All the way back in Genesis one, it says, they created us in his image to rule and subdue, and those are hard work words. God created us to work hard. And a lot of people don’t get that. They’re like, “Well, wait a minute, I thought hard work was the curse that came from the fall. I thought when Adam and Eve sinned, then God said, ‘Okay, now you’re gonna have to work hard.'” But that’s not what the Bible teaches at all. The Bible says hard work was there from the beginning. When Adam and Eve sinned, what entered in was futile work, useless work. He said, “Because you’ve sinned, now you’re gonna work hard, but you’re gonna have very little to show for it. You’re gonna plow and you’re gonna plant but you’re gonna get thorns and thistles. Stuff you do is going to not last, the stuff you do is going to fall apart. And at the end of the day, you’re gonna work hard, but you’re not gonna have all that much to show for it.” That was the curse, futility, not hard work. Hard work was there from the very beginning. And because that was our original part of our created intent, we actually find deep satisfaction in working hard. Working hard is powerful.

And in fact, this is important to understand, doing good work is good for us. Do you hear me church? Doing good work is good for us. It actually feeds our souls in ways that we often forget about. Doing good work is good for us. It’s probably why the Book of Ecclesiastes says this about hard work. It says, “A person can do nothing better than to eat and drink and find satisfaction in their own toil.” And the Hebrew word translated there as toil means hard work. He says there’s nothing better for a human being than actually to find satisfaction in their hard work, because it’s deeply satisfying. It feeds the soul.

I remember back when Coletta and I were first married, we bought a house in Cincinnati, Ohio. We scraped it to get all the money together to put the down payment on this very, very small little house. And it was small. The kitchen, you could fit one person in the kitchen. Anybody else have a house like that when you first got married? It was awesome. We were close, by necessity. And it had a dining room, although, honestly, you could not put a table in this thing. I don’t know how they got away with calling it a dining room, I think it was back before everybody could check this kind of stuff. It would be labeled fraud now. You could maybe put this table in the dining room, we could stand around. If we didn’t… Yeah, that’s it. But we could afford it and we were thrilled with it.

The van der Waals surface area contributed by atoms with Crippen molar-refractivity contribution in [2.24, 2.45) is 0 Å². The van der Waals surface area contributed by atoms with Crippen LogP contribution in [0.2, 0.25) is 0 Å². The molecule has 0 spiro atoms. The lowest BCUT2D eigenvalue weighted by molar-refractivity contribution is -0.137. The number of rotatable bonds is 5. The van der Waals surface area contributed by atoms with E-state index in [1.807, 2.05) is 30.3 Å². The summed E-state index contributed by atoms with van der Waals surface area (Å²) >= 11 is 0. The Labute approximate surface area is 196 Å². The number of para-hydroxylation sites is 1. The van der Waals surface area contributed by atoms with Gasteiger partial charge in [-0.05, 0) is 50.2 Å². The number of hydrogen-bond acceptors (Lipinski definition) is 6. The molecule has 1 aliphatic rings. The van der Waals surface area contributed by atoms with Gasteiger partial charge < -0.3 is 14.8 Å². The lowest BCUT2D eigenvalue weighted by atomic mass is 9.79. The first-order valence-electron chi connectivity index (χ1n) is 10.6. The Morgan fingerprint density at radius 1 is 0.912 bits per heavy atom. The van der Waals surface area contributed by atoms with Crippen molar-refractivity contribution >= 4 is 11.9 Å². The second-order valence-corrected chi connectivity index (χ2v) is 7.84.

And then we hadn’t been there very long and it became clear that God was probably gonna be moving us. And now the housing market in Cincinnati, Ohio was not appreciating in the way that Denver housing markets have been appreciating. So we hadn’t been in the house very long and we knew if we had to sell that house, we were gonna take a bath on it. We absolutely couldn’t afford that, and so we kinda looked at the house and we went, you know what, it’s got this weird garage. It’s a two-car garage, but it was super narrow, you actually had to park cars end-to-end. It’s not a two-car garage, because it just creates all kinds of marital conflict, trying to figure out who’s gonna be getting out first in the morning, and then you were wrong about that, and then you got to, you know, somebody’s gotta pull out and then you’re moving.

So we were like, “This doesn’t work, so let’s just do this, let’s make it a one-car garage. We’ll put a wall in it, we’ll raise the floor to the level of the rest of the house. We’ll knock out the wall between the dining room and this garage area, we’ll put in some windows, we’ll have a real dining room, and then we can expand the kitchen a little bit.” And so we leaned into that for several months, and we couldn’t afford to pay anybody, we did it ourselves. We put in what we call sweat equity.

And not long after we had done all that, God moved us. We had to sell the house and we had to move to Colorado, which the housing market in Colorado was a massive shock. But because of our sweat equity in that other house, we were able to sell it at enough of a profit to put a small down payment on a house here. One of the best financial things we’ve ever done. It was the first step, honestly, in moving us to a place where we were able to begin to be more and more generous because we were doing okay financially. But it all went back to that sweat equity.

Let me tell you something, there’s very few things in my life that I’m prouder of than the work that we did on that house, on Rose Lane in Cincinnati, Ohio. Sweat equity is… It’s good for us. It’s powerful. It’s deeply, deeply satisfying. But when we steal what happens is we’re actually undermining our ability to begin to do the very kind of work that we find fulfilling, that we find energizing, that we find satisfying. We’re robbing ourselves of joy by theft.